Best Practices - Suggestions Request

ADOFMS Admin, SteveOC admin at
Thu Jun 28 06:37:09 CEST 2007

>> I am running version 1.0.4
>> Is that too old to use?
>> If so, i will update it immediately.
> Sorry for missing out on the release date. It is version 1.0.4 released 
> on May 20, 2007.
hmm ...

I am running 1.0.4 as well, but I am building mine from the SVN
repository rather than from the 1.0.4 tarball that was available at the
time through the gentoo ebuilds.

I originally just did an emerge to get varnish running, but found some
issues with VCL, and it was suggested that I get the SVN release and try
some VCL extensions.

My SVN update was from the 29th May 2007, and there was sufficient
functionality difference between the SVN source compared to the
origiinal 1.0.4 release. Not a whole lot of code, but it added a few VCL
commands that got the job done for me, which were not working in the
original 20-May  1.0.4 release.

In my case, the following VCL code requires the SVN 1.0.4 release :

        sub vcl_hash {
             set req.hash += req.url;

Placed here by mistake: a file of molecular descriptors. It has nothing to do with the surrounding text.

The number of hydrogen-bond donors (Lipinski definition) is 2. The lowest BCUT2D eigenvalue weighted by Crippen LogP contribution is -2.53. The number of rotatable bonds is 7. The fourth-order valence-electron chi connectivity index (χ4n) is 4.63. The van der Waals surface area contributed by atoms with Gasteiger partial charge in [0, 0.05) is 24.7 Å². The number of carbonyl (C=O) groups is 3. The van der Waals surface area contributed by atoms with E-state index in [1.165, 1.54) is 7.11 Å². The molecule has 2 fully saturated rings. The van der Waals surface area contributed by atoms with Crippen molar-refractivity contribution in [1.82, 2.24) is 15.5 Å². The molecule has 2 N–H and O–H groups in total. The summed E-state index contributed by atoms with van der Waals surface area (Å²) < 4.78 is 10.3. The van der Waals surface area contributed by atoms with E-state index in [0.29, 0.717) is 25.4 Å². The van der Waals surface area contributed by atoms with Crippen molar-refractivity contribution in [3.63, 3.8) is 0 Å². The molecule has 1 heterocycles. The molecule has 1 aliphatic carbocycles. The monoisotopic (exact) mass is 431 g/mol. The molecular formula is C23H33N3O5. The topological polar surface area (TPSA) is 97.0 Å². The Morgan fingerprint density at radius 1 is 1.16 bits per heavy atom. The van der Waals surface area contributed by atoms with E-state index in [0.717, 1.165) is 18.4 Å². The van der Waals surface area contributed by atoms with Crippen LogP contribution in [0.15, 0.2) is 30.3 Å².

set req.hash +=;
             set req.hash += req.http.cookie;

Not suggesting that the SVN code would cure your crashes - but it
definitely gives you a better VCL environment than the stock release.

I havnt seen ANY stability or performance, or memory leak issues with
Varnish. My system gets hit hard enough, but in my case, varnish is only
serving smallish chunks, and has no constraints on disk space or RAM. My
main machine runs apache + php + mysql + varnish + a number of cronjobs
written in C, and even during very busy periods, it never goes to swap.
It has 'only' 4GB of physical RAM, and varnish is compiled in 64bit
mode. Not a problem on my setup, but every case is different.

When it comes to your situation with varnish dying - that really sounds
like a resource problem from the outside here. Hard to tell without
having your system right in front of me and watching what it is doing.
ie - I would be very keen to run one of your varnish instances under gdb
and try to simulate the point where it is dying, and see if you can find
a pattern there ??. Or at least run it from a console under gdb and let
it go for several days and hope that it crashes whilst in the debugger. 

Whilst commercial reality dictates that we need to find workarounds to
make things work from one day to the next (and that applies to
EVERYTHING) - Id encourage you to keep looking and find out exactly why
the process is stopping. Even if a new release of code fixes the
problem, its good for you to know why the old setup didnt work, and the
new one does. Keep looking :)

Sounds like Dag's latest code (which drops items from cache on a LRU
scheme as memory fills up)  is more likely to solve your problems longer
term. I assume that comes out first in SVN, so thats another good reason
to try the SVN release.

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